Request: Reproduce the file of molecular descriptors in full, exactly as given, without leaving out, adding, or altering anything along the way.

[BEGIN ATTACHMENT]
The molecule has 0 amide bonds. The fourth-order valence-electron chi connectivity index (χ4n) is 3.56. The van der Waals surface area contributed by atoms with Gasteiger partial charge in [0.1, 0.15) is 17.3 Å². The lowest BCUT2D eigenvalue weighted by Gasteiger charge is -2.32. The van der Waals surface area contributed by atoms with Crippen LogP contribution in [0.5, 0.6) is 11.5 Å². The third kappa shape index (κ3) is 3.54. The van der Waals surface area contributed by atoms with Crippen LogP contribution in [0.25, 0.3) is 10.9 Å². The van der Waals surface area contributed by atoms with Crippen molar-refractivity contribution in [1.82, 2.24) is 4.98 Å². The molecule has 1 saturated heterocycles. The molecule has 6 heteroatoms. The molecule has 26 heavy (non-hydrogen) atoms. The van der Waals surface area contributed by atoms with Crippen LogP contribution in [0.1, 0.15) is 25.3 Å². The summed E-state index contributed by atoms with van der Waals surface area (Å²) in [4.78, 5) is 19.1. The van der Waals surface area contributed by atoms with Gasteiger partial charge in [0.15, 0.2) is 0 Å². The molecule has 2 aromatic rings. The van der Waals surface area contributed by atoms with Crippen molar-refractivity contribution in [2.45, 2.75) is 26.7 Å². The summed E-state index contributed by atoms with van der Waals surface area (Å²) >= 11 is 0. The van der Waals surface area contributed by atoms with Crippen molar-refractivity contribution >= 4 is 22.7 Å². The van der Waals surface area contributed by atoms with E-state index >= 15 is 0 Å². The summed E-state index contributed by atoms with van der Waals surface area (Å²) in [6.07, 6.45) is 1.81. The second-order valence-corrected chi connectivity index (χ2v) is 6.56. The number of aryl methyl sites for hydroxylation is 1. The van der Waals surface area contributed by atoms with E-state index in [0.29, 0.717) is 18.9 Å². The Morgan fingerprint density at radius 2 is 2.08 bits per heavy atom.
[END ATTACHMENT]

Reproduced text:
The molecule has 0 amide bonds. The fourth-order valence-electron chi connectivity index (χ4n) is 3.56. The van der Waals surface area contributed by atoms with Gasteiger partial charge in [0.1, 0.15) is 17.3 Å². The lowest BCUT2D eigenvalue weighted by Gasteiger charge is -2.32. The van der Waals surface area contributed by atoms with Crippen LogP contribution in [0.5, 0.6) is 11.5 Å². The third kappa shape index (κ3) is 3.54. The van der Waals surface area contributed by atoms with Crippen LogP contribution in [0.25, 0.3) is 10.9 Å². The van der Waals surface area contributed by atoms with Crippen molar-refractivity contribution in [1.82, 2.24) is 4.98 Å². The molecule has 1 saturated heterocycles. The molecule has 6 heteroatoms. The molecule has 26 heavy (non-hydrogen) atoms. The van der Waals surface area contributed by atoms with Crippen LogP contribution in [0.1, 0.15) is 25.3 Å². The summed E-state index contributed by atoms with van der Waals surface area (Å²) in [4.78, 5) is 19.1. The van der Waals surface area contributed by atoms with Gasteiger partial charge in [0.15, 0.2) is 0 Å². The molecule has 2 aromatic rings. The van der Waals surface area contributed by atoms with Crippen molar-refractivity contribution in [2.45, 2.75) is 26.7 Å². The summed E-state index contributed by atoms with van der Waals surface area (Å²) >= 11 is 0. The van der Waals surface area contributed by atoms with Crippen molar-refractivity contribution >= 4 is 22.7 Å². The van der Waals surface area contributed by atoms with E-state index >= 15 is 0 Å². The summed E-state index contributed by atoms with van der Waals surface area (Å²) in [6.07, 6.45) is 1.81. The second-order valence-corrected chi connectivity index (χ2v) is 6.56. The number of aryl methyl sites for hydroxylation is 1. The van der Waals surface area contributed by atoms with E-state index in [0.29, 0.717) is 18.9 Å². The Morgan fingerprint density at radius 2 is 2.08 bits per heavy atom.